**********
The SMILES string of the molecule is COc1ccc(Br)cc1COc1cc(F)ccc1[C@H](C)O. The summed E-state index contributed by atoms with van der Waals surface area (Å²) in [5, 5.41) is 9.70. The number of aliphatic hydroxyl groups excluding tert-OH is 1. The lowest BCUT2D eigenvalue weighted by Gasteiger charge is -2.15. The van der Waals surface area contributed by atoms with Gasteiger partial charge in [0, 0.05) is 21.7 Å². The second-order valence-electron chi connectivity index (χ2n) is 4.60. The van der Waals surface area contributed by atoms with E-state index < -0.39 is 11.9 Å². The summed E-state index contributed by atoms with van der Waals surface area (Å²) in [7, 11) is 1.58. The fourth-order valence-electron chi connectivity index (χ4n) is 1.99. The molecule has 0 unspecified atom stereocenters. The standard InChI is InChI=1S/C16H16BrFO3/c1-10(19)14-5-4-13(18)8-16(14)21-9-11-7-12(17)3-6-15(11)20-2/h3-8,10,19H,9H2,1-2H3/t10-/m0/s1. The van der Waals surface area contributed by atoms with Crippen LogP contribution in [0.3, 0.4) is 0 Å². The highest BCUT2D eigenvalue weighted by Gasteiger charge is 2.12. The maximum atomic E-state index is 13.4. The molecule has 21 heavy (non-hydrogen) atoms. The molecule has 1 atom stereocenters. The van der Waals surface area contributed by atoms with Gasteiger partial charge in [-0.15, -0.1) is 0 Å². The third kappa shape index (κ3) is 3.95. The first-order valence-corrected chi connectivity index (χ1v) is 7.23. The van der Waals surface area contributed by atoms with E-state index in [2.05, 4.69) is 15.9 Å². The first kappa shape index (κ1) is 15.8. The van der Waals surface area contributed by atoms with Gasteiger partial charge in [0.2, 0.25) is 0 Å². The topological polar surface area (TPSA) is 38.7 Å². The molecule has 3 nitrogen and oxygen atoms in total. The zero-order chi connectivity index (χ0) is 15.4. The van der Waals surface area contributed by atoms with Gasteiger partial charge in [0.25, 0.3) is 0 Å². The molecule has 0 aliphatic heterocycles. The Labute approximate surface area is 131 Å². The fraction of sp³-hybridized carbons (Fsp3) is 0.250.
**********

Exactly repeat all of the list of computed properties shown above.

The SMILES string of the molecule is COc1ccc(Br)cc1COc1cc(F)ccc1[C@H](C)O. The summed E-state index contributed by atoms with van der Waals surface area (Å²) in [5, 5.41) is 9.70. The number of aliphatic hydroxyl groups excluding tert-OH is 1. The lowest BCUT2D eigenvalue weighted by Gasteiger charge is -2.15. The van der Waals surface area contributed by atoms with Gasteiger partial charge in [0, 0.05) is 21.7 Å². The second-order valence-electron chi connectivity index (χ2n) is 4.60. The van der Waals surface area contributed by atoms with E-state index < -0.39 is 11.9 Å². The summed E-state index contributed by atoms with van der Waals surface area (Å²) in [7, 11) is 1.58. The fourth-order valence-electron chi connectivity index (χ4n) is 1.99. The molecule has 0 unspecified atom stereocenters. The standard InChI is InChI=1S/C16H16BrFO3/c1-10(19)14-5-4-13(18)8-16(14)21-9-11-7-12(17)3-6-15(11)20-2/h3-8,10,19H,9H2,1-2H3/t10-/m0/s1. The van der Waals surface area contributed by atoms with Crippen LogP contribution in [0.3, 0.4) is 0 Å². The highest BCUT2D eigenvalue weighted by Gasteiger charge is 2.12. The maximum atomic E-state index is 13.4. The molecule has 21 heavy (non-hydrogen) atoms. The molecule has 1 atom stereocenters. The van der Waals surface area contributed by atoms with Gasteiger partial charge in [-0.15, -0.1) is 0 Å². The third kappa shape index (κ3) is 3.95. The first-order valence-corrected chi connectivity index (χ1v) is 7.23. The van der Waals surface area contributed by atoms with E-state index in [2.05, 4.69) is 15.9 Å². The first kappa shape index (κ1) is 15.8. The van der Waals surface area contributed by atoms with Gasteiger partial charge in [0.2, 0.25) is 0 Å². The topological polar surface area (TPSA) is 38.7 Å². The molecule has 3 nitrogen and oxygen atoms in total. The zero-order chi connectivity index (χ0) is 15.4. The van der Waals surface area contributed by atoms with Gasteiger partial charge in [0.25, 0.3) is 0 Å². The molecule has 0 aliphatic heterocycles. The Labute approximate surface area is 131 Å². The fraction of sp³-hybridized carbons (Fsp3) is 0.250.